Address Resolution Protocol

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Both logical and physical addresses are used for communication on a network. The use of logical addresses allows for communication between multiple networks and indirectly connected devices. The use of physical addresses facilitates communication on a single network segment for devices that are directly connected to each other with a switch. In most cases, these two types of addressing must work together in order for communication to occur.

Consider a scenario where you wish to communicate with a device on your network. This device may be a server of some sort or just another workstation you need to share files with. The application you are using to initiate the communication is already aware of the IP address of the remote host (via DNS, covered in Chapter 7), meaning the system should have all it needs to build the layer 3 through 7 information of the packet it wants to transmit. The only piece of information it needs at this point is the layer 2 data link data containing the MAC address of the target host.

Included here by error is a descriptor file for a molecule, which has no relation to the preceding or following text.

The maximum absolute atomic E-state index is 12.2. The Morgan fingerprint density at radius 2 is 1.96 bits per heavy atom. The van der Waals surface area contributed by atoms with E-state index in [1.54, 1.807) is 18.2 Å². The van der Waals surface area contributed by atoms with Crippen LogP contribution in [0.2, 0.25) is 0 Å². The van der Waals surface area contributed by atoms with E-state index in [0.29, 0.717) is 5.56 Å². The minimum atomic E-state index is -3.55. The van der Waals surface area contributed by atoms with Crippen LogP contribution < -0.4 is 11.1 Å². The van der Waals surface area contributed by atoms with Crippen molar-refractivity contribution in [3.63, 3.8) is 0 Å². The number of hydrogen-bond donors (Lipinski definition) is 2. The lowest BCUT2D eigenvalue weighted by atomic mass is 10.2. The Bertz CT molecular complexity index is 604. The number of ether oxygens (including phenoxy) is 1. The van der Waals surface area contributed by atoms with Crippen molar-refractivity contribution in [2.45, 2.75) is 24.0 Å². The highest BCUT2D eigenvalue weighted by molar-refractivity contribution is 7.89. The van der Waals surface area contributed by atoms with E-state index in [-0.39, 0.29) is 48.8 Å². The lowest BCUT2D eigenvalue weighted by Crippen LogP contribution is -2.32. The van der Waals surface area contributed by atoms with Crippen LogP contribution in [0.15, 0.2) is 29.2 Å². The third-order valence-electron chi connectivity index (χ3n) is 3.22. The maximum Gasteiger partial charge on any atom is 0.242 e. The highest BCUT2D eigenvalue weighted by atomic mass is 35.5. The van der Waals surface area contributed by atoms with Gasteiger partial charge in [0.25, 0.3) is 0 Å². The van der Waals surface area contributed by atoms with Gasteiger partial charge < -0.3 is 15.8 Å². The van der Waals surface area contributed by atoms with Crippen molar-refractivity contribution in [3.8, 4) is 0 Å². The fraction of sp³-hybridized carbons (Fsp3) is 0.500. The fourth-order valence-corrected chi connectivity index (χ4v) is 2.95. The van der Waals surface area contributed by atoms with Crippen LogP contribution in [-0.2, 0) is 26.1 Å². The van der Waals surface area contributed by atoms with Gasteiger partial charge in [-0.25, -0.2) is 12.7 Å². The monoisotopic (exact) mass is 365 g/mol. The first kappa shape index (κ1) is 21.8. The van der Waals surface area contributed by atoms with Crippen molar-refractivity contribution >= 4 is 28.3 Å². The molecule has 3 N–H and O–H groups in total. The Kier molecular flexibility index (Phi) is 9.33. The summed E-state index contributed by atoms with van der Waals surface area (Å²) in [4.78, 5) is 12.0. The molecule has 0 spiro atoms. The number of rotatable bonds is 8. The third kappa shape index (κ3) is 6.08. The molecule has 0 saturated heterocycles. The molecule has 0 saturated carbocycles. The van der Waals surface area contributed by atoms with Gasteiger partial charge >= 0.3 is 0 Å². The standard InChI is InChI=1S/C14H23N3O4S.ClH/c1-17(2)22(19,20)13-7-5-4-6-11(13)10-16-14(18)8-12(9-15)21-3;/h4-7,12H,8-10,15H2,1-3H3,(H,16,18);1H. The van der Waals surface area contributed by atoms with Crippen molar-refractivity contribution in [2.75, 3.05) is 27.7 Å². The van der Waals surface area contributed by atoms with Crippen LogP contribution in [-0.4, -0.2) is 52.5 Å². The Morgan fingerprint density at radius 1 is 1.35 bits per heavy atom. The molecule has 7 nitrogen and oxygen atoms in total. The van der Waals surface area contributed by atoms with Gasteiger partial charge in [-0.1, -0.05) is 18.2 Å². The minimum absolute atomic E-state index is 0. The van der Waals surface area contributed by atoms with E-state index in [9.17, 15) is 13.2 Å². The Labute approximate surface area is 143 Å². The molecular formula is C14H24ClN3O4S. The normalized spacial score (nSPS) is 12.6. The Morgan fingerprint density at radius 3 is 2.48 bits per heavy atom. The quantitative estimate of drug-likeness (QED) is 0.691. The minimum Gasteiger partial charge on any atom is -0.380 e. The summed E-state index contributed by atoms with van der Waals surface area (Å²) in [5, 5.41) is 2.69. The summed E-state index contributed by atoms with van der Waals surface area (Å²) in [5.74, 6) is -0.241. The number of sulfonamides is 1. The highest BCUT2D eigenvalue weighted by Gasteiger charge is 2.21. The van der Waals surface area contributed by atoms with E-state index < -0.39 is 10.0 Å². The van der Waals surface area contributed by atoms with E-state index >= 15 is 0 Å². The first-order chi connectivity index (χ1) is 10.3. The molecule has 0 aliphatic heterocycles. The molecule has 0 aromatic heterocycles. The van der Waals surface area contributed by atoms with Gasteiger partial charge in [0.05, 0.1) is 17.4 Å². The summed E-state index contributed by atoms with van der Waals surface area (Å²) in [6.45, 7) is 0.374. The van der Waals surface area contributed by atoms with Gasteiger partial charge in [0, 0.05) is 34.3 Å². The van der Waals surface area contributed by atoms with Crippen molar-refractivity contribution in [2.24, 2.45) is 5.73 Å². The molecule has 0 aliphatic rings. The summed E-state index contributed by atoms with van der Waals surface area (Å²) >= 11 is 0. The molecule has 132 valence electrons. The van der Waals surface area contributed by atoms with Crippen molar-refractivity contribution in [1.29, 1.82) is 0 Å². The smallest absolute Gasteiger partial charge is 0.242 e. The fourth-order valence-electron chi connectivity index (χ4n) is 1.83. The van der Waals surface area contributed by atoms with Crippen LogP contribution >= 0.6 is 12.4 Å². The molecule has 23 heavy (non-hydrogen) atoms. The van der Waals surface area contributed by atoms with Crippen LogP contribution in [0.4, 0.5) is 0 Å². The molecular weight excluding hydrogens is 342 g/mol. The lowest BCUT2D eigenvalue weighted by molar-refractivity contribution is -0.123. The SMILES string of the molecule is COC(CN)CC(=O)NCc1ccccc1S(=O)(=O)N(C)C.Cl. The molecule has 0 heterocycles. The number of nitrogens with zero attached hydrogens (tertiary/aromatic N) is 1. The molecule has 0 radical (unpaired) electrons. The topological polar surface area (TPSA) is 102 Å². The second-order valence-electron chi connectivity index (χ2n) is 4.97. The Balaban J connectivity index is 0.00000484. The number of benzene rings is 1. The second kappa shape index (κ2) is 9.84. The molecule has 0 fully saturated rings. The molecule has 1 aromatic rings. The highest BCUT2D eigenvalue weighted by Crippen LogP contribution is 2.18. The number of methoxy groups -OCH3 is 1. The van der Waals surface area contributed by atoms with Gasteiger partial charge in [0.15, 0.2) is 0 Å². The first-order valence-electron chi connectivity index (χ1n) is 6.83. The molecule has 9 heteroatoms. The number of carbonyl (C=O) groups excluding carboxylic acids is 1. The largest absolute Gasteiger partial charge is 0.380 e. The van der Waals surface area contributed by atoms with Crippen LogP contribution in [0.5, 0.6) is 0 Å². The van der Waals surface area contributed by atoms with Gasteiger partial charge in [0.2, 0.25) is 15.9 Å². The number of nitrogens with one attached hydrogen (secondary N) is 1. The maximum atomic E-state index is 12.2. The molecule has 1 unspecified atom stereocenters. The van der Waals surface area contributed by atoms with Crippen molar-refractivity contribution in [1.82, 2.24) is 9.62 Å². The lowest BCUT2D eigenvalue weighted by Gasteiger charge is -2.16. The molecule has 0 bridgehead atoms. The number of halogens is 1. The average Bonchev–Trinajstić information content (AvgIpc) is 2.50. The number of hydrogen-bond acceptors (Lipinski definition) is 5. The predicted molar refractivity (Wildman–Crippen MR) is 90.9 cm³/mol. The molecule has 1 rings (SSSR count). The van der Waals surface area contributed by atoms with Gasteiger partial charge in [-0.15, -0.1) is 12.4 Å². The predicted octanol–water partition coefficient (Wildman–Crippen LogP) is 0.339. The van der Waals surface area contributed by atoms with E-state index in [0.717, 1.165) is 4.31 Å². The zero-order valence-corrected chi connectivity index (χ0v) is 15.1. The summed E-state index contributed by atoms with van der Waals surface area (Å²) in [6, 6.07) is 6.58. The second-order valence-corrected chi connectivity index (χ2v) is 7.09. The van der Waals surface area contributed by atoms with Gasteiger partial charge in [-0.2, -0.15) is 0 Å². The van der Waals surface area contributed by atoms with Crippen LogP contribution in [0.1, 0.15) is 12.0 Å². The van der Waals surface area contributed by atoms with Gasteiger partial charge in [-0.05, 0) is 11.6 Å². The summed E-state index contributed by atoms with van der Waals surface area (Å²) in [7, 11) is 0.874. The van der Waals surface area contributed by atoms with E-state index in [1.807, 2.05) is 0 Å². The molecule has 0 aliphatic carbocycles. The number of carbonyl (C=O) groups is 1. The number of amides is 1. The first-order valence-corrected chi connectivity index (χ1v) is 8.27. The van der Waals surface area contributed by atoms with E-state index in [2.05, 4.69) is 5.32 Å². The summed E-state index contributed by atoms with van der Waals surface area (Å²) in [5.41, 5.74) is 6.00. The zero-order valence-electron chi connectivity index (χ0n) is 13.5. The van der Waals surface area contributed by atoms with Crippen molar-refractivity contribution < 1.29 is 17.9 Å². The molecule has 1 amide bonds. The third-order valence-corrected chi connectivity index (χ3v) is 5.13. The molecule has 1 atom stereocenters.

MAC addresses are needed because a switch that interconnects devices on a network uses a Content Addressable Memory (CAM) table, which lists the MAC addresses of all devices plugged into each of its ports. When the switch
receives traffic destined for a particular MAC address, it uses this table to know through which port to send the traffic. If the destination MAC address is unknown, the transmitting device will first check for the address in its cache; if it is not there, then it must be resolved through additional communication on the network.

The resolution process that TCP/IP networking (with IPv4) uses to resolve an IP address to a MAC address is called the Address Resolution Protocol (ARP), which is defined in RFC 826. The ARP resolution process uses only two packets: an ARP request and an ARP response (see Figure 6-1).